This is one of the benefits of the Heisig method. Another is that 兆 is zhao4, yet is the phonetic of 誂, so that's not totally helpful either. "It was tiao3 with phonetic zhao4 that had to do with speech, so 言... which zhao/tiao went with 言 again?" This can work really well when you're already used to dealing with characters, but when you're first starting I can see where it can be confusing.

I realize that isn't enough for a lot of people, and they find that it doesn't outweigh not knowing how to pronounce something. I've heard some people complain that all you've done is learn a party trick and not any real, useful skill, but to me, getting an idea of what I'm looking at because I know (nearly) all the characters is very useful, perhaps more so than being able to get meaning out of less than half and still only be able to put sound to less than half of the characters in a text. Also, I know some people don't like the story idea because you're spending time inventing stories instead of learning the language, but it's kind of like coding something -- it takes a lot of time at first, but once the code is in place, the output comes rather quickly and easily.

For me, the method worked great. Granted, this was with Japanese, so renzhe's caveat applies here, but only concentrating on one meaning and the writing of the character let me get that down really well, and things I was seeing on a page made a lot more sense a lot more quickly. The readings came along later and without too much effort and stress using exactly the reading-from-phonetic-component method when it worked, and careful study of the exceptions when it didn't. Yes, there are pitfalls, like thinking a word means something that it doesn't because it's what the characters appear to be saying, even though the meaning of the word doesn't come directly from the characters, but I find that to be minor in the broader context, and can easily be cleared up with exposure to the language and a dictionary. All this is to say that I totally disagree with the sentiment expressed in #2, and ultimately, either method can be equally effective, but it depends on personal preference and style.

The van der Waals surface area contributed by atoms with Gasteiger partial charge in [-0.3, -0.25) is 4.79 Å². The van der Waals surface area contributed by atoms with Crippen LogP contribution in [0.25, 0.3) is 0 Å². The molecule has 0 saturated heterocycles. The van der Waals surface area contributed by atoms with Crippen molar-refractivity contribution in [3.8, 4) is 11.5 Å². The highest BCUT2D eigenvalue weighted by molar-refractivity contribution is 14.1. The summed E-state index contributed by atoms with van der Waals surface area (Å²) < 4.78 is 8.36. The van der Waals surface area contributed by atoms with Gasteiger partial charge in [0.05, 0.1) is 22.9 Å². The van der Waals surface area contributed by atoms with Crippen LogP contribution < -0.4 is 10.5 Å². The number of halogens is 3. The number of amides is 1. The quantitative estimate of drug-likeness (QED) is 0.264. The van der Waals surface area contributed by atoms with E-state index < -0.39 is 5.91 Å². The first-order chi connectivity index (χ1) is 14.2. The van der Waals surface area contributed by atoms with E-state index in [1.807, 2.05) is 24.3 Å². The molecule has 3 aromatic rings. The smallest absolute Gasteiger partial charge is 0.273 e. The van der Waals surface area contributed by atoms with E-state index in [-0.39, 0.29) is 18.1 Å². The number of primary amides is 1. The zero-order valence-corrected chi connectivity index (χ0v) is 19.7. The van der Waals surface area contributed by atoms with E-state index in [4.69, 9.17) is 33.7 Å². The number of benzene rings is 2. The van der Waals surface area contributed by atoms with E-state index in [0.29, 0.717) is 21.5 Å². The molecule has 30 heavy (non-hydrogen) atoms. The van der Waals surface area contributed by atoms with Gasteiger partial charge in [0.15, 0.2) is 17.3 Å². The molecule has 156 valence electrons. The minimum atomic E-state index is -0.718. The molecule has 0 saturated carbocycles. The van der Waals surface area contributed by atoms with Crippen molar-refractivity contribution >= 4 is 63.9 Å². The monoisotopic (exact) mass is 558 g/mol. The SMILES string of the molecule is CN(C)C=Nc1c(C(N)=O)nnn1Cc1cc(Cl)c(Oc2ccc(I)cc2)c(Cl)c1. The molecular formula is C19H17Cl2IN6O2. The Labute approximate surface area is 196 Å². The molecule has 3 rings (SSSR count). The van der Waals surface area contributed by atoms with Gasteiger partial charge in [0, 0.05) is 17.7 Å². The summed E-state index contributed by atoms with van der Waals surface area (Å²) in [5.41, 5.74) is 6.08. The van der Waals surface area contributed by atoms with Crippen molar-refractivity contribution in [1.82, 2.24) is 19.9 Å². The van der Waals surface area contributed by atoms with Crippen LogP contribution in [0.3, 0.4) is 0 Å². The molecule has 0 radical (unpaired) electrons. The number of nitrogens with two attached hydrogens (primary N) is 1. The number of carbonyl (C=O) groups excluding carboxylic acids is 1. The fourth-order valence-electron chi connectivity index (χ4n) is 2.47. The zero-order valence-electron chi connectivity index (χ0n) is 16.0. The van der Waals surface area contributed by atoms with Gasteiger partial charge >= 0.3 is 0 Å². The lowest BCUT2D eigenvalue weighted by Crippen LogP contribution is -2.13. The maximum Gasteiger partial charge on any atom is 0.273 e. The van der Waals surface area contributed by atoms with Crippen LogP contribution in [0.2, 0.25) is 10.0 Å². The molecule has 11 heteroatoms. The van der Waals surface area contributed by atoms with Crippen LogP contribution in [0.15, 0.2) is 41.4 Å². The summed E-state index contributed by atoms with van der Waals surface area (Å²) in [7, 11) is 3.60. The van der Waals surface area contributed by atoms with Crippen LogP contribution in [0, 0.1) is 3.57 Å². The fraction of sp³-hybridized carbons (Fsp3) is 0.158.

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lechuan

I am using Heisig (currently at character 1300; I stop and start a lot), and I use Matthew's style mnemonics to learn pronunciation. Check out the intro chapter on Google books to see how it works: http://books.google....5EC&redir_esc=y

I could see Heisig's proposal to ignore pronunciation working if you could study the characters full time and can cram them all in a month. I suspect that this would build a nice foundation to bring with you when learning Chinese.

However, if you can't do that, I'd suggest learning the pronunciation right away so you can start making connections with any vocabulary that you are (hopefully) learning in Parallel with Pinyin.

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淨土極樂

@Glenn

Um, I'm sorry, but does Heisig really teach you 誂 and 詔? 誂 is never used in modern Chinese, and 詔 is pretty rare. Why are you wasting time on such characters instead of slowly building a good vocabulary like everyone else does?

And 兆 is almost always read as tao/tiao when it's the phonetic.

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Ruben von Zwack

It was me who came up with the whole 召 thing, not Glenn. And then Kobo-Daishi posted that scary list of 召s :mrgreen:

Don't know on what basis you comment on Glenn's vocabulary building, but maybe you know his study schedule (I don't) - in this topic, he/she's just commenting on what others said.

Glenn is right anyway, to point out that these phonetic components only make sense when you are more familiar with the whole writing system.

All I meant to say was, as the original question of this topic was whether to learn pronunciation with the Hanzi or not: when you don't, you will miss out on that nice little built-in feature of a lot of Hanzi.

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tysond

Heisig covers slightly over 3000 characters by frequency. Rare ones are only included if they are a building block.